For a “small-town” grocery store, Food Kingdom truly is like walking into a gem. You may pay a bit more for most items, but the convenience, with its in-town location, is worth it.

The grocery store offers an amazing selection of organic produce and specialty items like goat cheese and hormone-free meats, as well as a full deli, a dedicated grab-and-go refrigerated section (with large pizzas for $10), and a DVD machine to rent movies for after-dinner entertainment. Plus, there’s an attached liquor store.

Price: $$-$$$

Convenience: On the bus route, right in town, large parking lot.

Selection: Very good


Local Market and Liquor Shed

Don't miss the historic walls at Local Market.

Don’t miss the historic walls at Local Market.

116 N. Main St., Breckenridge 970-453-3091

This small market specializes in natural foods, products made in Colorado, quick “must haves” like toiletries, candy bars, and drugstore items, and take-and-bake meals, like lasagna and enchiladas. It has a small produce section and a small natural, hormone-free, meat section as well. Perhaps one of the coolest elements of the store lies in its historic value; the building originates in the 1880s, and the attached liquor store used to be a shed. The hallway between the two showcases original wood and newspapers (used for insulation), brought by settlers from Boston, New York, and other parts of the country.

Price: $$-$$$

Convenience: On the north end of Main Street, in town, parking is limited to only several cars behind the store.

Selection: Fair



With a little planning, cooking at your Breckenridge condo or home can be a tasty, affordable way to share family and friend time in a quiet, relaxing environment.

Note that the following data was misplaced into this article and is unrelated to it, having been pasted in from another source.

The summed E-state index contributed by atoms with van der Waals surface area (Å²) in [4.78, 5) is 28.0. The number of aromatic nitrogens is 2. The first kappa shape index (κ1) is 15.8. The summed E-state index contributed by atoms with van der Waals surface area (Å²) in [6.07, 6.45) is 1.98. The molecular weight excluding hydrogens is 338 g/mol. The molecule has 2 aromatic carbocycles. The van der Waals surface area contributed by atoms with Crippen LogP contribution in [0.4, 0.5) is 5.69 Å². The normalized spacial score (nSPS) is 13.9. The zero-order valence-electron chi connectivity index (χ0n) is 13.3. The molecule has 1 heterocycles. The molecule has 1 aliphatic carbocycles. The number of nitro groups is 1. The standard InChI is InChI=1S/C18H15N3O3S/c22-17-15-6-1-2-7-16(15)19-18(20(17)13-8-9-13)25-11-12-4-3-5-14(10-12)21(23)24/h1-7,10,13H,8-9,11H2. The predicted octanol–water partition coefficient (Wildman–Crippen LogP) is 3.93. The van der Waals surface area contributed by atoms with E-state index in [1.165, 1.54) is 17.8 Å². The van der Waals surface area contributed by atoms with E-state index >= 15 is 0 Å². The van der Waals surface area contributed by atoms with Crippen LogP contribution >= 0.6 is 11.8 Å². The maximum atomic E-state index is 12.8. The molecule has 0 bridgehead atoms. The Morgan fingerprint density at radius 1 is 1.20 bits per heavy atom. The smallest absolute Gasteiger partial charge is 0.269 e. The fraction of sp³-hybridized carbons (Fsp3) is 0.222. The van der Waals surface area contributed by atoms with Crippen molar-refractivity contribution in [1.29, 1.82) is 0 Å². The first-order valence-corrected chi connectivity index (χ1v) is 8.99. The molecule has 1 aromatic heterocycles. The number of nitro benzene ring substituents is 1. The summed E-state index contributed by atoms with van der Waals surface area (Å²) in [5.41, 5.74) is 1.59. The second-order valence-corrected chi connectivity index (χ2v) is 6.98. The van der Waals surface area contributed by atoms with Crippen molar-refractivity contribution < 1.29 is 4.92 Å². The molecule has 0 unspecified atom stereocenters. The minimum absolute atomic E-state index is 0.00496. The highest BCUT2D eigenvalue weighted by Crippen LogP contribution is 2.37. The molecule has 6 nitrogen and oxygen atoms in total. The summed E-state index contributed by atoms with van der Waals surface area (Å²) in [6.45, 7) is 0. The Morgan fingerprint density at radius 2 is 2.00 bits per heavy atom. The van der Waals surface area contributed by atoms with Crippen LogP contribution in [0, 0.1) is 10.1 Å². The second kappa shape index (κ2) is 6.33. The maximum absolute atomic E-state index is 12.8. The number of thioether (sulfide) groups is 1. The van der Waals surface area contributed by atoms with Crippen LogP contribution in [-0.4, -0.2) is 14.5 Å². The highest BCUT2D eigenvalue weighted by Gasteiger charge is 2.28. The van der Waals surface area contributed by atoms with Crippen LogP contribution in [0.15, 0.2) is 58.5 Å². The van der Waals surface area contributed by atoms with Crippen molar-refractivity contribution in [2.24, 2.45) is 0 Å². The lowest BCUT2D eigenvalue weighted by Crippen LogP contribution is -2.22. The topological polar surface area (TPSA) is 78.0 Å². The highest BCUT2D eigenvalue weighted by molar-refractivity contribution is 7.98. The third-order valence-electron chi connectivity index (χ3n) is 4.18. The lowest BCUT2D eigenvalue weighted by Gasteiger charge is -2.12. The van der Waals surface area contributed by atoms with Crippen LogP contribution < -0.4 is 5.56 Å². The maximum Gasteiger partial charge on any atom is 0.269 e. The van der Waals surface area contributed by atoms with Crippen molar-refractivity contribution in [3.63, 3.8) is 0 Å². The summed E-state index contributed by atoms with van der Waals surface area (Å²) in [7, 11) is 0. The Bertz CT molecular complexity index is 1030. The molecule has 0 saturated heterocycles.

About The Author

Kimberly Nicoletti always knew she was meant to escape gray Chicago winters and spend her days skiing the Colorado Rockies. So, two months after she turned 18, she moved to Breckenridge to be a ski bum "for a season," assuring her parent's she'd return to Illinois to finish college. But, the ski bum life stuck. After three years of full-time skiing in Summit County, she decided to finish her degree at CU-Boulder in Creative Writing (granted, she took a semester off to ski). Once free of classes, she took yet another year off to ski in Summit (do you see a pattern here?). Then, she moved back to Boulder to earn her master's degree in Somatic Psychology/Dance Therapy. Upon graduation, she spent a winter teaching skiing at Mammoth Mountain. (Surely you see the pattern now.) In 2002, she moved back to Summit full time, to work at the Summit Daily as the arts and entertainment editor. She stayed with the company for 10 years, enjoying Summit's great events and later working as the managing editor of magazines covering the High Country. She still revolves her life around adventure and creativity, taking time to travel, ski, paddleboard, dance, ice skate, play with her dogs, learn new things and generally enjoy life. She's highly addicted to powder skiing and keeps her winter mornings commitment-free so she can indulge in "deep play" when Mother Nature cooperates. Off the mountain, she's a freelance writer and editor and teaches fitness and mind/body classes throughout Summit County.

Related Posts